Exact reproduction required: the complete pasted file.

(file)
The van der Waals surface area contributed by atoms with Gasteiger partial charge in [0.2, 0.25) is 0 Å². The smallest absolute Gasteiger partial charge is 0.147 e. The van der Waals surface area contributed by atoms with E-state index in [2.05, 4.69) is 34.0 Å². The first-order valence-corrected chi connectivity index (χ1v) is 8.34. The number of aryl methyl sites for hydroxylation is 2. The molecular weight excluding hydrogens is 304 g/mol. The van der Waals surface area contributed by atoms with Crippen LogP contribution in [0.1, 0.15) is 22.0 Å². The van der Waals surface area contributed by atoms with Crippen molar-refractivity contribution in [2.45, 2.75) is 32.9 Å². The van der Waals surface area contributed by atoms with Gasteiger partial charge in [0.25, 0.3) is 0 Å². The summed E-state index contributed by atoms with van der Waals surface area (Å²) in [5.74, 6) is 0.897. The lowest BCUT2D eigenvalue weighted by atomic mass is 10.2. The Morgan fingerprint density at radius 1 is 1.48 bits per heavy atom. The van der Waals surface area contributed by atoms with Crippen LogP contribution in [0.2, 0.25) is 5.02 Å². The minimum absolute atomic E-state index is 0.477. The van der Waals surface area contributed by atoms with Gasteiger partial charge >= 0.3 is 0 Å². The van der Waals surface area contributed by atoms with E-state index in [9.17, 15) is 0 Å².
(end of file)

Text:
The van der Waals surface area contributed by atoms with Gasteiger partial charge in [0.2, 0.25) is 0 Å². The smallest absolute Gasteiger partial charge is 0.147 e. The van der Waals surface area contributed by atoms with E-state index in [2.05, 4.69) is 34.0 Å². The first-order valence-corrected chi connectivity index (χ1v) is 8.34. The number of aryl methyl sites for hydroxylation is 2. The molecular weight excluding hydrogens is 304 g/mol. The van der Waals surface area contributed by atoms with Crippen LogP contribution in [0.1, 0.15) is 22.0 Å². The van der Waals surface area contributed by atoms with Crippen molar-refractivity contribution in [2.45, 2.75) is 32.9 Å². The van der Waals surface area contributed by atoms with Gasteiger partial charge in [0.25, 0.3) is 0 Å². The summed E-state index contributed by atoms with van der Waals surface area (Å²) in [5.74, 6) is 0.897. The lowest BCUT2D eigenvalue weighted by atomic mass is 10.2. The Morgan fingerprint density at radius 1 is 1.48 bits per heavy atom. The van der Waals surface area contributed by atoms with Crippen LogP contribution in [0.2, 0.25) is 5.02 Å². The minimum absolute atomic E-state index is 0.477. The van der Waals surface area contributed by atoms with Gasteiger partial charge >= 0.3 is 0 Å². The van der Waals surface area contributed by atoms with E-state index in [9.17, 15) is 0 Å².